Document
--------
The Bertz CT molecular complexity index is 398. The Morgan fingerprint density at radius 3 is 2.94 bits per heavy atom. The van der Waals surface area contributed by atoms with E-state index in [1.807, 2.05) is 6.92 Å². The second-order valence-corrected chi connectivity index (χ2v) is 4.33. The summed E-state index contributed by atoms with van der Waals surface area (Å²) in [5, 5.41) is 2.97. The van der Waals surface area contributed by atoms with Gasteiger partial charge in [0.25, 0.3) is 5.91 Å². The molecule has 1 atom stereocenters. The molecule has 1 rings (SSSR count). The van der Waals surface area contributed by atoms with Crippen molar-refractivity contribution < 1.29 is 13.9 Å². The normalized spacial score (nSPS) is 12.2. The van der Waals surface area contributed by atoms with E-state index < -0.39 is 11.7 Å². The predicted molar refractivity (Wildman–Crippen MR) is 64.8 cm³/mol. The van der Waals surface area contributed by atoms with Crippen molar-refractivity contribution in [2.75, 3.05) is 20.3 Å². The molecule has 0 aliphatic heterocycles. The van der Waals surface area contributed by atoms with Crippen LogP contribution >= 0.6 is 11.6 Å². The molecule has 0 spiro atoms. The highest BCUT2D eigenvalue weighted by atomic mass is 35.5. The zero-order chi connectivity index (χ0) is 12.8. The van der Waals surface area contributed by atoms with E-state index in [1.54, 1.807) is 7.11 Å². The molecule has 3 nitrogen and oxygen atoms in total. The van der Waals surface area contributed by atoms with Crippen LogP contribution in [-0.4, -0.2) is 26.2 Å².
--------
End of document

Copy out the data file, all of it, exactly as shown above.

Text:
The Bertz CT molecular complexity index is 398. The Morgan fingerprint density at radius 3 is 2.94 bits per heavy atom. The van der Waals surface area contributed by atoms with E-state index in [1.807, 2.05) is 6.92 Å². The second-order valence-corrected chi connectivity index (χ2v) is 4.33. The summed E-state index contributed by atoms with van der Waals surface area (Å²) in [5, 5.41) is 2.97. The van der Waals surface area contributed by atoms with Gasteiger partial charge in [0.25, 0.3) is 5.91 Å². The molecule has 1 atom stereocenters. The molecule has 1 rings (SSSR count). The van der Waals surface area contributed by atoms with Crippen molar-refractivity contribution < 1.29 is 13.9 Å². The normalized spacial score (nSPS) is 12.2. The van der Waals surface area contributed by atoms with E-state index < -0.39 is 11.7 Å². The predicted molar refractivity (Wildman–Crippen MR) is 64.8 cm³/mol. The van der Waals surface area contributed by atoms with Crippen molar-refractivity contribution in [2.75, 3.05) is 20.3 Å². The molecule has 0 aliphatic heterocycles. The van der Waals surface area contributed by atoms with Crippen LogP contribution >= 0.6 is 11.6 Å². The molecule has 0 spiro atoms. The highest BCUT2D eigenvalue weighted by atomic mass is 35.5. The zero-order chi connectivity index (χ0) is 12.8. The van der Waals surface area contributed by atoms with E-state index in [1.54, 1.807) is 7.11 Å². The molecule has 3 nitrogen and oxygen atoms in total. The van der Waals surface area contributed by atoms with Crippen LogP contribution in [-0.4, -0.2) is 26.2 Å².